Streams

Justice, Obama Style

Thursday, January 29, 2009

Dahlia Lithwick, a senior editor at Slate, and Neil Eggleston, former associate White House counsel during the Clinton Administration, talk about the Obama Justice Department and how they'll deal with the thorny issues left over from the Bush Administration.

Guests:

Neil Eggleston and Dahlia Lithwick

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Comments [19]

Peter from Sunset Park

B.

Are you suggesting that a Democratic senate, congress and president are ineffectual? Maybe you should vote for Republicans then.

Jan. 29 2009 02:52 PM
B. from NYC

Gotta say this in re: "whoa! wait a sec! you are saying that the new admin might not go after the old one even tho they said they would...I am shocked SHOCKED I say!"

When exactly? And with what language?

I say we put together a fund for a reward. The first "Spanish judge" that issues an arrest warrant for one, if not for all of them, gets the reward. I say Spanish judge because Pinochet was gotten in England with an arrest warrant issued by a judge in Spain. Let's at least make these hypocrites feel what it's like to run from the law. It's gotta be good for a chuckle. A real knockdown from the heights of arrogance. Let them get off on a technicality to be sure. Maybe there's a jail cell in Romania for one of them. A little waterboarding and they'll scream like babies.

Jan. 29 2009 02:18 PM
Peter from Sunset Park

So,

For those who want to go after Bush and people in the Bush administration for war crimes, how about Clinton? Bill Clinton met with Arafat more then any other world leader. Arafat basically created international terrorism. Wouldn’t that make Clinton and Reno and others in the administration war criminals for directly supporting and giving money to terrorists? How about Rwanda? Bill Clinton says that Rwanda and Arafat are his greatest regrets. Isn’t presidential inaction in Rwanda that leads to genocide a criminal offense? Or is choosing to watch genocide occur a good thing now?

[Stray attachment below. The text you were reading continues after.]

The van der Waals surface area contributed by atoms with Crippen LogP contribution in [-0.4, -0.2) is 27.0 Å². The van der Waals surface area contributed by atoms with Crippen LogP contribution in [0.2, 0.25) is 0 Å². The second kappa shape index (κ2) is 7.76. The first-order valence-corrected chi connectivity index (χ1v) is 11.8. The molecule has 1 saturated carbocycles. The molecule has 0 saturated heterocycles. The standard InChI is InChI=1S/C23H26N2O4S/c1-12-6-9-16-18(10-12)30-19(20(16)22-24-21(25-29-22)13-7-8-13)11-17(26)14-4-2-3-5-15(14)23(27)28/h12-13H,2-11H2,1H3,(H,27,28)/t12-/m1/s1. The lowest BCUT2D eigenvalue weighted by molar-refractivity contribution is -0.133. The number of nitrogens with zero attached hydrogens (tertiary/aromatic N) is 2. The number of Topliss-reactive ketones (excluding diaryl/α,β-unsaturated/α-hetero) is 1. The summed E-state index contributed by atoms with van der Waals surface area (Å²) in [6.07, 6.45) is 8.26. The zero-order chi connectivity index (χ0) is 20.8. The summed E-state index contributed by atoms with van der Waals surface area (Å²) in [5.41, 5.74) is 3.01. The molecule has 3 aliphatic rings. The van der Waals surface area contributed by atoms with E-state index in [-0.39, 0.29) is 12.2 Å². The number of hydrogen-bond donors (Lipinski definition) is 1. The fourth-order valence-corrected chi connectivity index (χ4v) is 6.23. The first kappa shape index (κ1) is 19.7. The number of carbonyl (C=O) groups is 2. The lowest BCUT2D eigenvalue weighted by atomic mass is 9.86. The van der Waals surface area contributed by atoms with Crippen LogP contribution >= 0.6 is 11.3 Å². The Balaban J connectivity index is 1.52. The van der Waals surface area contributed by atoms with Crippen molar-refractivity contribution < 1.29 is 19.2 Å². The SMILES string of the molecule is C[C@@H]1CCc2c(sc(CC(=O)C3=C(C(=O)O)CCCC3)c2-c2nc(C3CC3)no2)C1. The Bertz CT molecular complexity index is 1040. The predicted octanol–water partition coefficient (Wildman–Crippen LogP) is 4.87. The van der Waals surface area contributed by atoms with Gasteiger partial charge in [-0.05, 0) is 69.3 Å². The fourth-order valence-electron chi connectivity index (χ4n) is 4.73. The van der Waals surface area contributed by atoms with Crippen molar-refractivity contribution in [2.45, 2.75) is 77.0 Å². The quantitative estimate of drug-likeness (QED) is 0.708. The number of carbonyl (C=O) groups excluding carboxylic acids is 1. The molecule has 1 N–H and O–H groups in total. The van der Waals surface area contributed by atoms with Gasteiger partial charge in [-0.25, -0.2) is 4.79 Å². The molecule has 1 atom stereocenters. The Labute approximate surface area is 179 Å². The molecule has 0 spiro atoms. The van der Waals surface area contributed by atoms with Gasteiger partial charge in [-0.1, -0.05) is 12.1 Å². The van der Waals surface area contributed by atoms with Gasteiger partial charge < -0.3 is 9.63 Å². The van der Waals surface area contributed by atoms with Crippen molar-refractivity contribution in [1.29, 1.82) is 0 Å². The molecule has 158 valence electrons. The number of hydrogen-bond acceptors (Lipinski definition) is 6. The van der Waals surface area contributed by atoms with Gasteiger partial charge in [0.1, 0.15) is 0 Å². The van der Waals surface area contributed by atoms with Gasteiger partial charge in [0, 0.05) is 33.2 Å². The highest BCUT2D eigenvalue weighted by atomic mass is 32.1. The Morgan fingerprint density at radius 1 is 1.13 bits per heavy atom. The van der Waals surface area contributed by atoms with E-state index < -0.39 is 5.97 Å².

Perhaps the US should just jail every official ever elected to office. That way, liberals can sleep better at night and justice will be served. And, future presidents will know up front that any action they take will result in liberal or conservative moves to jail them. That would make for a better country, right?

Jan. 29 2009 11:03 AM
isa kocher from kucukcekmece istanbul turkey

Putting torture and crimes against humanity behind us is a crime against humanity. It means that human beings are simply expendable when it comes to politics. That is the end of democracy as we know it. Part of healing a necessary part of healing is recognizing admitting confessing accepting responsibility for perpetrating the abuse, for the abuse having been perpetrated. Unless and until the USA, until our whole system of justice, fesses up, it will never be behind us. That is a lie. It will never go away. It will toxify our legal foundations forever.

Jan. 29 2009 11:02 AM
B Marx from Downtown

The statement concerning investigating the Clinton Administration touched on an important point but did not parse the issue. Perhaps one might think this point a bit too cynical, even unrealistic; but Gore Vidal said this in an interview. The focus on Whitewater, which mutated into sexwater was a purposeful distraction that negated any discussion about real issues, such as national health care. It might also be thought of as a political repayment for Watergate, and Iran Contra, but these crimes were real, yet no one paid. Reagan had violated the US constitution before the election was even over. . Just as in NYC policeman perjured themselves in court after arresting those who protested the RNC, but no one lost their job or went to jail. Equal justice? Just as in the CBS "60 Minute" episode concerning Bush being AWOL, they challenged the validity of the document being an original, but not the content. If 99.99% of military personnel did what Bush did they would have been charged and tried. Just as when Governor of Texas Bush passed the 3 strikes your out law his daughter was arrested three times, but never did the time, but has the veracity of the law been revisited? A lawyer friend of mine once told me "you get the justice you can afford." If you steal bread you go to prison, where is Mr. Madoff.

Jan. 29 2009 11:01 AM
Adrienne from Manhattan